Acta Neuropathologica

, Volume 121, Issue 6, pp 753–761

Adult grade II diffuse astrocytomas are genetically distinct from and more aggressive than their paediatric counterparts

  • David T. W. Jones
  • Shani A. Mulholland
  • Danita M. Pearson
  • Deborah S. Malley
  • Samuel W. S. Openshaw
  • Sally R. Lambert
  • Lu Liu
  • L. Magnus Bäcklund
  • Koichi Ichimura
  • V. Peter Collins
Original Paper

DOI: 10.1007/s00401-011-0810-6

Cite this article as:
Jones, D.T.W., Mulholland, S.A., Pearson, D.M. et al. Acta Neuropathol (2011) 121: 753. doi:10.1007/s00401-011-0810-6

Abstract

Diffuse astrocytomas (WHO grade II) typically present as slow-growing tumours showing significant cellular differentiation, but possessing a tendency towards malignant progression. They account for ~10% of all astrocytic tumours, with a peak incidence between 30 and 40 years of age. Median survival is reported as around 6–8 years. Mutations of TP53 and IDH1 have been described as genetic hallmarks, while copy number alterations are also relatively common. However, there is some evidence to suggest that these characteristics may vary with age. Here, we present an integrated clinicopathologic, genomic and transcriptomic analysis suggesting that paediatric and adult tumours are associated with distinct genetic signatures. For example, no childhood tumour showed mutation of IDH1/2 or TP53, virtually no copy number changes were seen, and MGMT methylation was absent. In contrast, adult tumours showed IDH1/2 mutation in 94% and TP53 mutation in 69% of cases, with multiple copy number alterations per case and hypermethylation of MGMT in the majority of tumours. These differences were associated with a worse prognosis in the adult patients. The expression array data also revealed a significant difference in the expression of a number of genes putatively involved in neural stem cell maintenance and CNS development, including DLL3, HES5, BMP2, TIMP1 and BAMBI. Genes involved in DNA replication and the cell cycle were also enriched in the adult tumours, suggesting that their more aggressive behaviour may be due to derivation from a more rapidly dividing, less differentiated cell type.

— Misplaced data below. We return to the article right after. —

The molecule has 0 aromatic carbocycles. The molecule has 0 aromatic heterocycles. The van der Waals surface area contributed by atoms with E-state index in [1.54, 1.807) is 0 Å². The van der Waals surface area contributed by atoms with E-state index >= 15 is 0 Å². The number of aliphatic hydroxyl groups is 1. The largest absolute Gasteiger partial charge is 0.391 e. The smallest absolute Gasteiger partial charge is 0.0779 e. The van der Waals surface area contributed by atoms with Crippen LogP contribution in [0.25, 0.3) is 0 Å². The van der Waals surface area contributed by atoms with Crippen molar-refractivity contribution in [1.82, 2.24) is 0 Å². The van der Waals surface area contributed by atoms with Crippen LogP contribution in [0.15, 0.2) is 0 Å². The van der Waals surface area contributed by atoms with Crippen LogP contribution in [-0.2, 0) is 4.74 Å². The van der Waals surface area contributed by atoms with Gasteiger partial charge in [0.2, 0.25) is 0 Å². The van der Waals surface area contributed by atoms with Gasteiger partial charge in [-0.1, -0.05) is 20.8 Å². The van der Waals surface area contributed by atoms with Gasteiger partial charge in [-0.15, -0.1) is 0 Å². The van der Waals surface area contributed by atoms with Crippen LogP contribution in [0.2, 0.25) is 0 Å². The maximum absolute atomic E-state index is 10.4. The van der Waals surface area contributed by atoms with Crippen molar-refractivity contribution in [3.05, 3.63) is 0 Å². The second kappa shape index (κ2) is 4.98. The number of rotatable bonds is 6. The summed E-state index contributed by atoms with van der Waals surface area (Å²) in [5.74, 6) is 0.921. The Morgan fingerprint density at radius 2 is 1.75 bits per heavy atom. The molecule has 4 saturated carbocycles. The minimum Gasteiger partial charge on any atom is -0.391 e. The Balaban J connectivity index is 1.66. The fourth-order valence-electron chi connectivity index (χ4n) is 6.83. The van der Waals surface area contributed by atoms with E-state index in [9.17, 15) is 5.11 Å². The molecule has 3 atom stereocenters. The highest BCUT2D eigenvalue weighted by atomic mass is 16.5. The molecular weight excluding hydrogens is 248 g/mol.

Keywords

Astrocytoma Paediatric Differentiation TP53 IDH MGMT 

Supplementary material

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Supplementary material 1 (XLS 31 kb)
401_2011_810_MOESM2_ESM.xls (40 kb)
Supplementary material 2 (XLS 40 kb)
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Supplementary material 3 (XLS 113 kb)

Copyright information

© Springer-Verlag 2011

Authors and Affiliations

  • David T. W. Jones
    • 1
    • 3
  • Shani A. Mulholland
    • 1
  • Danita M. Pearson
    • 1
  • Deborah S. Malley
    • 1
  • Samuel W. S. Openshaw
    • 1
  • Sally R. Lambert
    • 1
  • Lu Liu
    • 1
  • L. Magnus Bäcklund
    • 2
  • Koichi Ichimura
    • 1
  • V. Peter Collins
    • 1
  1. 1.Division of Molecular Histopathology, Department of PathologyUniversity of CambridgeCambridgeUK
  2. 2.Department of Oncology-PathologyKarolinska HospitalStockholmSweden
  3. 3.German Cancer Research Centre (DKFZ), Molecular Genetics of Paediatric Brain Tumours (B062)HeidelbergGermany

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